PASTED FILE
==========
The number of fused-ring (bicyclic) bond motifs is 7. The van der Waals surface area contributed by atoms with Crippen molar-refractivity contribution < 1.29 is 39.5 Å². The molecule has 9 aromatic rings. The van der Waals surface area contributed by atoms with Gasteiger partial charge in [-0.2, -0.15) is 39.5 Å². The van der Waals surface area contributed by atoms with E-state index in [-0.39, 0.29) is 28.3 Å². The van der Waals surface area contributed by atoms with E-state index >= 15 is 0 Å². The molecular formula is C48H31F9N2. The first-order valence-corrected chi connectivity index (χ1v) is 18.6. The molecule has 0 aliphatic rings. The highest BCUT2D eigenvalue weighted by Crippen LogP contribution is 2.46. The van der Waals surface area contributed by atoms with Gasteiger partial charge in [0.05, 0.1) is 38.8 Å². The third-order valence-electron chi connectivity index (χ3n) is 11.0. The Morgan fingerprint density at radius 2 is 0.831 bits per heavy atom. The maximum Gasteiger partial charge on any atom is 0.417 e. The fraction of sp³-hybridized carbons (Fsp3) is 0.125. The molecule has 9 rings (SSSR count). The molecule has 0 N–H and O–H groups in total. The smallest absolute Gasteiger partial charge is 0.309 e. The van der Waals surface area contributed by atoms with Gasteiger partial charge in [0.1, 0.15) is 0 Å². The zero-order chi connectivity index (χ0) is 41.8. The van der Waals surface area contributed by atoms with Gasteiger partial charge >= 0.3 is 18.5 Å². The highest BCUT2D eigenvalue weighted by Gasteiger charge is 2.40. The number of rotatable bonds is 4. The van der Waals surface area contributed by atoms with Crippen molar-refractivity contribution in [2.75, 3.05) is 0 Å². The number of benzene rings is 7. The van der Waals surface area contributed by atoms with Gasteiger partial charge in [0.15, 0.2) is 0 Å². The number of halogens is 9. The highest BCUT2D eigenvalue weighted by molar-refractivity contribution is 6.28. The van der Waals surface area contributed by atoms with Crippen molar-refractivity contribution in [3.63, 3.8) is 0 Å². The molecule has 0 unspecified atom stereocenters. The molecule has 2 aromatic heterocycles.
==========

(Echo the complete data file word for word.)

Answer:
The number of fused-ring (bicyclic) bond motifs is 7. The van der Waals surface area contributed by atoms with Crippen molar-refractivity contribution < 1.29 is 39.5 Å². The molecule has 9 aromatic rings. The van der Waals surface area contributed by atoms with Gasteiger partial charge in [-0.2, -0.15) is 39.5 Å². The van der Waals surface area contributed by atoms with E-state index in [-0.39, 0.29) is 28.3 Å². The van der Waals surface area contributed by atoms with E-state index >= 15 is 0 Å². The molecular formula is C48H31F9N2. The first-order valence-corrected chi connectivity index (χ1v) is 18.6. The molecule has 0 aliphatic rings. The highest BCUT2D eigenvalue weighted by Crippen LogP contribution is 2.46. The van der Waals surface area contributed by atoms with Gasteiger partial charge in [0.05, 0.1) is 38.8 Å². The third-order valence-electron chi connectivity index (χ3n) is 11.0. The Morgan fingerprint density at radius 2 is 0.831 bits per heavy atom. The maximum Gasteiger partial charge on any atom is 0.417 e. The fraction of sp³-hybridized carbons (Fsp3) is 0.125. The molecule has 9 rings (SSSR count). The molecule has 0 N–H and O–H groups in total. The smallest absolute Gasteiger partial charge is 0.309 e. The van der Waals surface area contributed by atoms with Gasteiger partial charge in [0.1, 0.15) is 0 Å². The zero-order chi connectivity index (χ0) is 41.8. The van der Waals surface area contributed by atoms with Gasteiger partial charge >= 0.3 is 18.5 Å². The highest BCUT2D eigenvalue weighted by Gasteiger charge is 2.40. The number of rotatable bonds is 4. The van der Waals surface area contributed by atoms with Crippen molar-refractivity contribution in [2.75, 3.05) is 0 Å². The number of benzene rings is 7. The van der Waals surface area contributed by atoms with Gasteiger partial charge in [0.15, 0.2) is 0 Å². The number of halogens is 9. The highest BCUT2D eigenvalue weighted by molar-refractivity contribution is 6.28. The van der Waals surface area contributed by atoms with Crippen molar-refractivity contribution in [3.63, 3.8) is 0 Å². The molecule has 0 unspecified atom stereocenters. The molecule has 2 aromatic heterocycles.